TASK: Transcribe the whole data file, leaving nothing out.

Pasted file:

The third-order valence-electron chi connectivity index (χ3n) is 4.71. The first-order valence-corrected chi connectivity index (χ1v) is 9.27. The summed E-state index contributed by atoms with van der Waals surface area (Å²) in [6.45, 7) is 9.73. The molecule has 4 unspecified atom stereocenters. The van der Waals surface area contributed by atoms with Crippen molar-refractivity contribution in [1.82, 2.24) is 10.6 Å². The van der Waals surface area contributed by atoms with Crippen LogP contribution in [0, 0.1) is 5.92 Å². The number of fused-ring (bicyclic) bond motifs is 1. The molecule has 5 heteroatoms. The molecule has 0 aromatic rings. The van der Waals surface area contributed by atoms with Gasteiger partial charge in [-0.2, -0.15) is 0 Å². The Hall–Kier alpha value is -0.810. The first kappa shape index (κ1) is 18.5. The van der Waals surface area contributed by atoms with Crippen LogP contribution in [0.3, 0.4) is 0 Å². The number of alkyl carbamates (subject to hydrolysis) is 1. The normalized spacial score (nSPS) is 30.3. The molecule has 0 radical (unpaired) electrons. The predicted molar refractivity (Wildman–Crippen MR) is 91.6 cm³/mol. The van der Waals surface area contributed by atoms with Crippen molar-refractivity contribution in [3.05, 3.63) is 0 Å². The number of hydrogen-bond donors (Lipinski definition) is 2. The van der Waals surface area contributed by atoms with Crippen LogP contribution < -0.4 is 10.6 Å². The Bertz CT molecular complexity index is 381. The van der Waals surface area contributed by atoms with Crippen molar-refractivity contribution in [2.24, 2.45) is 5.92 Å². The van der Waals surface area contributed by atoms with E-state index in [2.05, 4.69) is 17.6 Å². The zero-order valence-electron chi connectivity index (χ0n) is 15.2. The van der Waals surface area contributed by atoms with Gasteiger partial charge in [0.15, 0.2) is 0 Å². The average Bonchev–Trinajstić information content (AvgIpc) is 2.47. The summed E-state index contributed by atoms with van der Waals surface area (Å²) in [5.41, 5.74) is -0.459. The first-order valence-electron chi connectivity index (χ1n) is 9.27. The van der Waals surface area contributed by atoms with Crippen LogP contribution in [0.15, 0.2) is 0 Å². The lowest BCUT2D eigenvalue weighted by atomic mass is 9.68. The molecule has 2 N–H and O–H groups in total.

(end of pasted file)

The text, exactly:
The third-order valence-electron chi connectivity index (χ3n) is 4.71. The first-order valence-corrected chi connectivity index (χ1v) is 9.27. The summed E-state index contributed by atoms with van der Waals surface area (Å²) in [6.45, 7) is 9.73. The molecule has 4 unspecified atom stereocenters. The van der Waals surface area contributed by atoms with Crippen molar-refractivity contribution in [1.82, 2.24) is 10.6 Å². The van der Waals surface area contributed by atoms with Crippen LogP contribution in [0, 0.1) is 5.92 Å². The number of fused-ring (bicyclic) bond motifs is 1. The molecule has 5 heteroatoms. The molecule has 0 aromatic rings. The van der Waals surface area contributed by atoms with Gasteiger partial charge in [-0.2, -0.15) is 0 Å². The Hall–Kier alpha value is -0.810. The first kappa shape index (κ1) is 18.5. The van der Waals surface area contributed by atoms with Crippen LogP contribution in [0.3, 0.4) is 0 Å². The number of alkyl carbamates (subject to hydrolysis) is 1. The normalized spacial score (nSPS) is 30.3. The molecule has 0 radical (unpaired) electrons. The predicted molar refractivity (Wildman–Crippen MR) is 91.6 cm³/mol. The van der Waals surface area contributed by atoms with Crippen molar-refractivity contribution in [3.05, 3.63) is 0 Å². The number of hydrogen-bond donors (Lipinski definition) is 2. The van der Waals surface area contributed by atoms with Crippen LogP contribution < -0.4 is 10.6 Å². The Bertz CT molecular complexity index is 381. The van der Waals surface area contributed by atoms with Crippen molar-refractivity contribution in [2.24, 2.45) is 5.92 Å². The van der Waals surface area contributed by atoms with E-state index in [2.05, 4.69) is 17.6 Å². The zero-order valence-electron chi connectivity index (χ0n) is 15.2. The van der Waals surface area contributed by atoms with Gasteiger partial charge in [0.15, 0.2) is 0 Å². The average Bonchev–Trinajstić information content (AvgIpc) is 2.47. The summed E-state index contributed by atoms with van der Waals surface area (Å²) in [5.41, 5.74) is -0.459. The first-order valence-electron chi connectivity index (χ1n) is 9.27. The van der Waals surface area contributed by atoms with Crippen LogP contribution in [0.15, 0.2) is 0 Å². The lowest BCUT2D eigenvalue weighted by atomic mass is 9.68. The molecule has 2 N–H and O–H groups in total.